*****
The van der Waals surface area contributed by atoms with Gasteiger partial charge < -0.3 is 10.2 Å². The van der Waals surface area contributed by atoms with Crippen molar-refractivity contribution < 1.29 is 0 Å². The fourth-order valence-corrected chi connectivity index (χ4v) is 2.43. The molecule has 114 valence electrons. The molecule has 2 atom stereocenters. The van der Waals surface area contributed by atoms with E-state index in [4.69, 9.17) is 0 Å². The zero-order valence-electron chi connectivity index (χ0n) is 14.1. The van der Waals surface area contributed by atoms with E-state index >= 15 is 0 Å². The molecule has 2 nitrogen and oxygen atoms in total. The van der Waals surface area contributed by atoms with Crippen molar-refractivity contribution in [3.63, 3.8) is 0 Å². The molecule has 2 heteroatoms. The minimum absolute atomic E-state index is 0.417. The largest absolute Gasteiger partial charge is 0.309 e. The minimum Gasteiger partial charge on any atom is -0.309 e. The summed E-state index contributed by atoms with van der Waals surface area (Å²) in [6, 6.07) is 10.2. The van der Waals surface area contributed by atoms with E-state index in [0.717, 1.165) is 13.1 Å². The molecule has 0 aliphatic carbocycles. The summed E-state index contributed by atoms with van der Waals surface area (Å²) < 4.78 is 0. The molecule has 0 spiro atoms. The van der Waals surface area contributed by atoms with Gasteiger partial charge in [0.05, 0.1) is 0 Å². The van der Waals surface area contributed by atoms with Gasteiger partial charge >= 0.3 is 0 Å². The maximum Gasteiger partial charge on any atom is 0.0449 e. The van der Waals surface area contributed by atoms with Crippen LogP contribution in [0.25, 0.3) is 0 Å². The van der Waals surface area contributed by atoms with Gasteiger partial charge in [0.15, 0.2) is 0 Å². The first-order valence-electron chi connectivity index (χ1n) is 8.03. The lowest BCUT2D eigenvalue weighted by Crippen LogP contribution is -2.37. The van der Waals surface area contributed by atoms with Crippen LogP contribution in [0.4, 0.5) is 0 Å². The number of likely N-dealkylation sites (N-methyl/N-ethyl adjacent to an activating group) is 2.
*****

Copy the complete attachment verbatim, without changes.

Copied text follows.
The van der Waals surface area contributed by atoms with Gasteiger partial charge < -0.3 is 10.2 Å². The van der Waals surface area contributed by atoms with Crippen molar-refractivity contribution < 1.29 is 0 Å². The fourth-order valence-corrected chi connectivity index (χ4v) is 2.43. The molecule has 114 valence electrons. The molecule has 2 atom stereocenters. The van der Waals surface area contributed by atoms with E-state index in [4.69, 9.17) is 0 Å². The zero-order valence-electron chi connectivity index (χ0n) is 14.1. The van der Waals surface area contributed by atoms with E-state index >= 15 is 0 Å². The molecule has 2 nitrogen and oxygen atoms in total. The van der Waals surface area contributed by atoms with Crippen molar-refractivity contribution in [3.63, 3.8) is 0 Å². The molecule has 2 heteroatoms. The minimum absolute atomic E-state index is 0.417. The largest absolute Gasteiger partial charge is 0.309 e. The minimum Gasteiger partial charge on any atom is -0.309 e. The summed E-state index contributed by atoms with van der Waals surface area (Å²) in [6, 6.07) is 10.2. The van der Waals surface area contributed by atoms with E-state index in [0.717, 1.165) is 13.1 Å². The molecule has 0 aliphatic carbocycles. The summed E-state index contributed by atoms with van der Waals surface area (Å²) < 4.78 is 0. The molecule has 0 spiro atoms. The van der Waals surface area contributed by atoms with Gasteiger partial charge in [0.05, 0.1) is 0 Å². The van der Waals surface area contributed by atoms with Gasteiger partial charge >= 0.3 is 0 Å². The maximum Gasteiger partial charge on any atom is 0.0449 e. The van der Waals surface area contributed by atoms with Crippen LogP contribution in [0.25, 0.3) is 0 Å². The van der Waals surface area contributed by atoms with Gasteiger partial charge in [0.15, 0.2) is 0 Å². The first-order valence-electron chi connectivity index (χ1n) is 8.03. The lowest BCUT2D eigenvalue weighted by Crippen LogP contribution is -2.37. The van der Waals surface area contributed by atoms with Crippen LogP contribution in [0.4, 0.5) is 0 Å². The number of likely N-dealkylation sites (N-methyl/N-ethyl adjacent to an activating group) is 2.